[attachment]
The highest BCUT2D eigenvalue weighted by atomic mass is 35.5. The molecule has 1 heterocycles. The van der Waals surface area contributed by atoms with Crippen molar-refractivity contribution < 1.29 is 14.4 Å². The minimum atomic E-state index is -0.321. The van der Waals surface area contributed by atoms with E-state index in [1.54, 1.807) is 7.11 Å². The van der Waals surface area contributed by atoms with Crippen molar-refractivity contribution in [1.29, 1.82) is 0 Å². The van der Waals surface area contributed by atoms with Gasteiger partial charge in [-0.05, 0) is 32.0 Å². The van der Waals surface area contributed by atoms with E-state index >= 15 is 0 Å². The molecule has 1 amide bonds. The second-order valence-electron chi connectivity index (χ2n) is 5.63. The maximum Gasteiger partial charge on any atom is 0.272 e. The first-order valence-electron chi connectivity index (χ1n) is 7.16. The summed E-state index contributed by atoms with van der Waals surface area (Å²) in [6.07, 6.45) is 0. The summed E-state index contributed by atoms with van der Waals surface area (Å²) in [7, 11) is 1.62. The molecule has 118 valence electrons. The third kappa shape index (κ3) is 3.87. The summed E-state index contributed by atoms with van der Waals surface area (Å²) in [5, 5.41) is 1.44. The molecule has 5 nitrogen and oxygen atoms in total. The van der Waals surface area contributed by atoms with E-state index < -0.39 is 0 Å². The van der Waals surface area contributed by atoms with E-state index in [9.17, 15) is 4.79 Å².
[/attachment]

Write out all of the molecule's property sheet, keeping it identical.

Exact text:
The highest BCUT2D eigenvalue weighted by atomic mass is 35.5. The molecule has 1 heterocycles. The van der Waals surface area contributed by atoms with Crippen molar-refractivity contribution < 1.29 is 14.4 Å². The minimum atomic E-state index is -0.321. The van der Waals surface area contributed by atoms with E-state index in [1.54, 1.807) is 7.11 Å². The van der Waals surface area contributed by atoms with Crippen molar-refractivity contribution in [1.29, 1.82) is 0 Å². The van der Waals surface area contributed by atoms with Gasteiger partial charge in [-0.05, 0) is 32.0 Å². The van der Waals surface area contributed by atoms with E-state index >= 15 is 0 Å². The molecule has 1 amide bonds. The second-order valence-electron chi connectivity index (χ2n) is 5.63. The maximum Gasteiger partial charge on any atom is 0.272 e. The first-order valence-electron chi connectivity index (χ1n) is 7.16. The summed E-state index contributed by atoms with van der Waals surface area (Å²) in [6.07, 6.45) is 0. The summed E-state index contributed by atoms with van der Waals surface area (Å²) in [7, 11) is 1.62. The molecule has 118 valence electrons. The third kappa shape index (κ3) is 3.87. The summed E-state index contributed by atoms with van der Waals surface area (Å²) in [5, 5.41) is 1.44. The molecule has 5 nitrogen and oxygen atoms in total. The van der Waals surface area contributed by atoms with E-state index < -0.39 is 0 Å². The van der Waals surface area contributed by atoms with E-state index in [9.17, 15) is 4.79 Å².